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David Tudor

From Wikipedia, the free encyclopedia.

David Eugene Tudor (January 20, 1926 - August 13, 1996) was a pianist and composer of experimental music.

Tudor was born in Philadelphia, Pennsylvania. He studied piano with Stefan Wolpe and became known as one of the leading performers of avant garde piano music. He gave the first American performance of the Piano Sonata No. 2 by Pierre Boulez in 1950, and a European tour in 1954 greatly enhanced his reputation. Karlheinz Stockhausen dedicated his Klavierstück VI (1955) to Tudor. Tudor also gave early performances of works by Morton Feldman and LaMonteYoung.

The composer with which Tudor is particularly associated is John Cage. He gave the premiere of Cage's Music of Changes, Concerto For Piano and Orchestra and the notorious 4' 33". Cage said that many of his pieces were written either specifically for Tudor to perform or with him in mind. The two worked closely together on many of Cage's pieces, both works for piano and electronic pieces. Upon Cage's death in 1992, Tudor took over as music director of the Merce Cunningham Dance Company.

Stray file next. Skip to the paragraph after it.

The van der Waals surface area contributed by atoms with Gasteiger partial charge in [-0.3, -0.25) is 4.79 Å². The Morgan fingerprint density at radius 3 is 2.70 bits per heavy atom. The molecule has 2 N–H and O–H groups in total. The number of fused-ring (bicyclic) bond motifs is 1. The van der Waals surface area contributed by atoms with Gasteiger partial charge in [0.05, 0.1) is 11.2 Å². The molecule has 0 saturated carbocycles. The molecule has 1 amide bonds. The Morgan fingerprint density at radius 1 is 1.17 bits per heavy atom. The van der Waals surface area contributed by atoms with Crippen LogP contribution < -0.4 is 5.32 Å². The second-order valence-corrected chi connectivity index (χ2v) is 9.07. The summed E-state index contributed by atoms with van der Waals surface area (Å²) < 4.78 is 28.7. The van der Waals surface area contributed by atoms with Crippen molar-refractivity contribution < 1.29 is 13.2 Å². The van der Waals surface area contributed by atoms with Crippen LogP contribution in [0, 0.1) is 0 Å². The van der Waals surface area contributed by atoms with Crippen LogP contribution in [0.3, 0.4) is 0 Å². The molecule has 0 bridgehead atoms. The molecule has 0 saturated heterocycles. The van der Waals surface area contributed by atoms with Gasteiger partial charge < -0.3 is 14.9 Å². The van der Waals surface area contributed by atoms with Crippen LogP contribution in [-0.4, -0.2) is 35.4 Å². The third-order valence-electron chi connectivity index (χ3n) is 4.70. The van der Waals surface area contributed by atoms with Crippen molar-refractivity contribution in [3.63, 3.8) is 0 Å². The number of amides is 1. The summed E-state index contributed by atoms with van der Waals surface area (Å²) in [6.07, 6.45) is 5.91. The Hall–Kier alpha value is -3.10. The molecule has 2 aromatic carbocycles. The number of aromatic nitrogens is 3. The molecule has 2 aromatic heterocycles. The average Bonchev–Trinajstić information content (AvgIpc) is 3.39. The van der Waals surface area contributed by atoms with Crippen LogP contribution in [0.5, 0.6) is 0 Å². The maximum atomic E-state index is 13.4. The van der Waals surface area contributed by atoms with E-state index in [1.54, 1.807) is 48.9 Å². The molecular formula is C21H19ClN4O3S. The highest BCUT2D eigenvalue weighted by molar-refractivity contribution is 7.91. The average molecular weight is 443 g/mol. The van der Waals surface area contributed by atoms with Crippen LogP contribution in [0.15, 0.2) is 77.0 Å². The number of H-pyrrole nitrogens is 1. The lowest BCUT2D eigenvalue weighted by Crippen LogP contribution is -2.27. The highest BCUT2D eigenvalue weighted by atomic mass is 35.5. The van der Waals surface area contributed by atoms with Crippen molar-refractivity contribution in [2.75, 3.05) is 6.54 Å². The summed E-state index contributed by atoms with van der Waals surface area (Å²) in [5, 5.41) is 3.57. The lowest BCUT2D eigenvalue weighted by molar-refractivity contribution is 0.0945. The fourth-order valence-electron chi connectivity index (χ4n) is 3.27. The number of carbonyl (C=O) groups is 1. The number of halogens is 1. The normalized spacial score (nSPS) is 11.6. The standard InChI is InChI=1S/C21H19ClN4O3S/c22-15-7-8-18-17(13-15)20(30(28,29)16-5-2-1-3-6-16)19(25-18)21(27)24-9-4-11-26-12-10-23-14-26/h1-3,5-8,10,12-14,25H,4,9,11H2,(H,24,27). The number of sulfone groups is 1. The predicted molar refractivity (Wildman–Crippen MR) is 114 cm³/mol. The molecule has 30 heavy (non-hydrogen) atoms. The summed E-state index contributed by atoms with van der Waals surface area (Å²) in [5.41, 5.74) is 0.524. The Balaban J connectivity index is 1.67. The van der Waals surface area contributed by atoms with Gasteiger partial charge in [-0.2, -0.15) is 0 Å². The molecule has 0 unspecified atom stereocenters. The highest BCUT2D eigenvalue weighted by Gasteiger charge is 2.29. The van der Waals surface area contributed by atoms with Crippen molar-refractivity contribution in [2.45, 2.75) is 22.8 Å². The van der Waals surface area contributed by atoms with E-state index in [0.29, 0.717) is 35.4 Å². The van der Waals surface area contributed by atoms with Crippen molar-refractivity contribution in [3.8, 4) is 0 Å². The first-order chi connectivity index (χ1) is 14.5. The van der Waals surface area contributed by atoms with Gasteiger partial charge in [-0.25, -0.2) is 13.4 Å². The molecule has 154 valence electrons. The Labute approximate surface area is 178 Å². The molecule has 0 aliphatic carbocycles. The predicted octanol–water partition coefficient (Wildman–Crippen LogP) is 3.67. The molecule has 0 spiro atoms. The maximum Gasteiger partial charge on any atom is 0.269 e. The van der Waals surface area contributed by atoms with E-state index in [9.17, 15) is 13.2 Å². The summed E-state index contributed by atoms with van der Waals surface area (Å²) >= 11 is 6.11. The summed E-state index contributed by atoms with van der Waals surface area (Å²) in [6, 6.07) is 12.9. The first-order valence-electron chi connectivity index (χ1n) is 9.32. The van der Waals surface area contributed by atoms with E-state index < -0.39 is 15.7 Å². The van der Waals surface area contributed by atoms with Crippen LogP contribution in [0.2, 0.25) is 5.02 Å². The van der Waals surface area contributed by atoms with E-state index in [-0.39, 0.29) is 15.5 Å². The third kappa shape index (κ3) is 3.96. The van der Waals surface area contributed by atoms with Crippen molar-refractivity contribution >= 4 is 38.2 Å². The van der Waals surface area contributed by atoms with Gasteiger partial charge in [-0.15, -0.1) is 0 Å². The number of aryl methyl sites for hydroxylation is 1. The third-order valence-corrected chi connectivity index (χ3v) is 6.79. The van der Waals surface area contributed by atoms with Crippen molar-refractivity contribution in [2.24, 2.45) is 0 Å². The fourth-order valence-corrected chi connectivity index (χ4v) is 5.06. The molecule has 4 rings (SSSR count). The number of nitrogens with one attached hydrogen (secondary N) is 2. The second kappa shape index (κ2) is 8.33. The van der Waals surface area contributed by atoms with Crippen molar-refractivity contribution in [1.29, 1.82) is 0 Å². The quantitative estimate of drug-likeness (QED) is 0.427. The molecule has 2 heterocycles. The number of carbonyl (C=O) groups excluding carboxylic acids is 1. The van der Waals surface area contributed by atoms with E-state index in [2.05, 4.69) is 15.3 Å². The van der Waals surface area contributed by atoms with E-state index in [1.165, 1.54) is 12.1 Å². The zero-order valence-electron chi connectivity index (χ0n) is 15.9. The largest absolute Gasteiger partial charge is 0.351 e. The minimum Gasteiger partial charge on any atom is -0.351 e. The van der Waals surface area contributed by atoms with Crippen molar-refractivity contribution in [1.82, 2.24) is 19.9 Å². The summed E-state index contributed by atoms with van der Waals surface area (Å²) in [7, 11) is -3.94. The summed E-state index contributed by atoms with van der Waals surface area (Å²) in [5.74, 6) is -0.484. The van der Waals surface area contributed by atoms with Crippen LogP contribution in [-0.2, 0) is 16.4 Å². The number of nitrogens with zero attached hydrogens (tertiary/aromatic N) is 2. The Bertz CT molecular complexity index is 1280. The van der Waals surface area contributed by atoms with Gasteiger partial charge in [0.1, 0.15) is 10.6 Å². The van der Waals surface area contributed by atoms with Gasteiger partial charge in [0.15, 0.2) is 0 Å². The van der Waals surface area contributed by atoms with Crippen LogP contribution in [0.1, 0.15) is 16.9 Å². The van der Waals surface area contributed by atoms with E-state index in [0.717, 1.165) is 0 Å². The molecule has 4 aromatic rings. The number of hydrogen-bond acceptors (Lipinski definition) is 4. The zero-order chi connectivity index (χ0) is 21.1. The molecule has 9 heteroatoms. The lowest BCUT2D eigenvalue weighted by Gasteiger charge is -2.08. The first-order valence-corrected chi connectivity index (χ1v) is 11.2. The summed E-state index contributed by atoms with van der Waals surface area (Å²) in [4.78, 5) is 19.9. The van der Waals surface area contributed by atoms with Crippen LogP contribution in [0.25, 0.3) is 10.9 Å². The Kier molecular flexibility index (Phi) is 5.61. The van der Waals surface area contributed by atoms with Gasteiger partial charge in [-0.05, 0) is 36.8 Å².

After a stint teaching at Darmstadt from 1956 to 1961, Tudor began to wind up his activities as a pianist to concentrate on composing. He wrote mostly electronic works, many commissioned by Merce Cunningham, and often with elaborate lighting and stage designs. One piece, Reunion (1968), written jointly with Lowell Cross features a chess game, where each move triggers a lighting effect or projection. At the premiere, the game was played between John Cage and Marcel Duchamp.

Tudor died in Tompkins Cove, New York.


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